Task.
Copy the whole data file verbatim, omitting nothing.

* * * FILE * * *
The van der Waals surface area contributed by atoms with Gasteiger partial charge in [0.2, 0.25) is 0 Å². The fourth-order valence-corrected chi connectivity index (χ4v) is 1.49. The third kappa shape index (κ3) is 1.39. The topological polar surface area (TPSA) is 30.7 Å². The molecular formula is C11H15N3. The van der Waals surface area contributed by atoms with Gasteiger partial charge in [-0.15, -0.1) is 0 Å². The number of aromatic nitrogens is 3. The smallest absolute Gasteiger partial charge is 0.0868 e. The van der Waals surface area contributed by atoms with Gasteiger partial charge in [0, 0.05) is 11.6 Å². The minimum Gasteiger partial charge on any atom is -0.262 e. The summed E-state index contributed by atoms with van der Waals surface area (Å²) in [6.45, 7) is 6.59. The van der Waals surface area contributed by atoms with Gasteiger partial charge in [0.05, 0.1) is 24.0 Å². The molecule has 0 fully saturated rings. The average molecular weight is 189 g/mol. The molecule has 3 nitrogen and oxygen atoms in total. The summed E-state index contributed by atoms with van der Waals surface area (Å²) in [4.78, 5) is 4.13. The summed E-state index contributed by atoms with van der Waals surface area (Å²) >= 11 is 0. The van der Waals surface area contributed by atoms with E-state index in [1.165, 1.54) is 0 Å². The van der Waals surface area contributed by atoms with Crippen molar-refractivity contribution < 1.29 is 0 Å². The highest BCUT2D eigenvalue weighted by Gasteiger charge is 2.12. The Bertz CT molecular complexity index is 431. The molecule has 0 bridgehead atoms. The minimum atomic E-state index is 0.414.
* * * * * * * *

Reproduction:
The van der Waals surface area contributed by atoms with Gasteiger partial charge in [0.2, 0.25) is 0 Å². The fourth-order valence-corrected chi connectivity index (χ4v) is 1.49. The third kappa shape index (κ3) is 1.39. The topological polar surface area (TPSA) is 30.7 Å². The molecular formula is C11H15N3. The van der Waals surface area contributed by atoms with Gasteiger partial charge in [-0.15, -0.1) is 0 Å². The number of aromatic nitrogens is 3. The smallest absolute Gasteiger partial charge is 0.0868 e. The van der Waals surface area contributed by atoms with Gasteiger partial charge in [0, 0.05) is 11.6 Å². The minimum Gasteiger partial charge on any atom is -0.262 e. The summed E-state index contributed by atoms with van der Waals surface area (Å²) in [6.45, 7) is 6.59. The van der Waals surface area contributed by atoms with Gasteiger partial charge in [0.05, 0.1) is 24.0 Å². The molecule has 0 fully saturated rings. The average molecular weight is 189 g/mol. The molecule has 3 nitrogen and oxygen atoms in total. The summed E-state index contributed by atoms with van der Waals surface area (Å²) in [4.78, 5) is 4.13. The summed E-state index contributed by atoms with van der Waals surface area (Å²) >= 11 is 0. The van der Waals surface area contributed by atoms with E-state index in [1.165, 1.54) is 0 Å². The van der Waals surface area contributed by atoms with Crippen molar-refractivity contribution < 1.29 is 0 Å². The highest BCUT2D eigenvalue weighted by Gasteiger charge is 2.12. The Bertz CT molecular complexity index is 431. The molecule has 0 bridgehead atoms. The minimum atomic E-state index is 0.414.